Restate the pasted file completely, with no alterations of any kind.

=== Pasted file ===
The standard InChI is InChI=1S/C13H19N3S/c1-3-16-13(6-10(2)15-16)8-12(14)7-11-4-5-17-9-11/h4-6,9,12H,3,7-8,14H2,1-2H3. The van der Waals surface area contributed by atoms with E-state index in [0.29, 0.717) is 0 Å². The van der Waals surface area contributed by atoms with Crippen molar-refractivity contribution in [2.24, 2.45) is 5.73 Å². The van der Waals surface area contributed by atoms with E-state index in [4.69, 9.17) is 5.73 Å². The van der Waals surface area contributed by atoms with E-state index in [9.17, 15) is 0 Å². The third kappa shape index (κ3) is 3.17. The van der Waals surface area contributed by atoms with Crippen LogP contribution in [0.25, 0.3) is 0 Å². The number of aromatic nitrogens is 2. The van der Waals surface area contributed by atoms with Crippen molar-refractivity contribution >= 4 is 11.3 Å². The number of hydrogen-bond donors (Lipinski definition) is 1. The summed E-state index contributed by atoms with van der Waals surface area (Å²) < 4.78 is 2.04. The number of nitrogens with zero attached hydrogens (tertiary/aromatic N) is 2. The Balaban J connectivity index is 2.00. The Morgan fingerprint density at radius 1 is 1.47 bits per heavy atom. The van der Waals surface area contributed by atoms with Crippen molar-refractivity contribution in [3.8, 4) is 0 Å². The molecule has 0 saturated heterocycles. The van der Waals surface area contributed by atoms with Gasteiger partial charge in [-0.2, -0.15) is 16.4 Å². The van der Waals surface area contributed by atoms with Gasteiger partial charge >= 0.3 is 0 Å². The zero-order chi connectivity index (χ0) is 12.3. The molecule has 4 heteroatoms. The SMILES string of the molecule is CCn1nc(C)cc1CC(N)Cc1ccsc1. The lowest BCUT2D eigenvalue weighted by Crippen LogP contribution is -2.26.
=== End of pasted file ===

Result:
The standard InChI is InChI=1S/C13H19N3S/c1-3-16-13(6-10(2)15-16)8-12(14)7-11-4-5-17-9-11/h4-6,9,12H,3,7-8,14H2,1-2H3. The van der Waals surface area contributed by atoms with E-state index in [0.29, 0.717) is 0 Å². The van der Waals surface area contributed by atoms with Crippen molar-refractivity contribution in [2.24, 2.45) is 5.73 Å². The van der Waals surface area contributed by atoms with E-state index in [4.69, 9.17) is 5.73 Å². The van der Waals surface area contributed by atoms with E-state index in [9.17, 15) is 0 Å². The third kappa shape index (κ3) is 3.17. The van der Waals surface area contributed by atoms with Crippen LogP contribution in [0.25, 0.3) is 0 Å². The number of aromatic nitrogens is 2. The van der Waals surface area contributed by atoms with Crippen molar-refractivity contribution >= 4 is 11.3 Å². The number of hydrogen-bond donors (Lipinski definition) is 1. The summed E-state index contributed by atoms with van der Waals surface area (Å²) < 4.78 is 2.04. The number of nitrogens with zero attached hydrogens (tertiary/aromatic N) is 2. The Balaban J connectivity index is 2.00. The Morgan fingerprint density at radius 1 is 1.47 bits per heavy atom. The van der Waals surface area contributed by atoms with Crippen molar-refractivity contribution in [3.8, 4) is 0 Å². The molecule has 0 saturated heterocycles. The van der Waals surface area contributed by atoms with Gasteiger partial charge in [-0.2, -0.15) is 16.4 Å². The van der Waals surface area contributed by atoms with Gasteiger partial charge >= 0.3 is 0 Å². The zero-order chi connectivity index (χ0) is 12.3. The molecule has 4 heteroatoms. The SMILES string of the molecule is CCn1nc(C)cc1CC(N)Cc1ccsc1. The lowest BCUT2D eigenvalue weighted by Crippen LogP contribution is -2.26.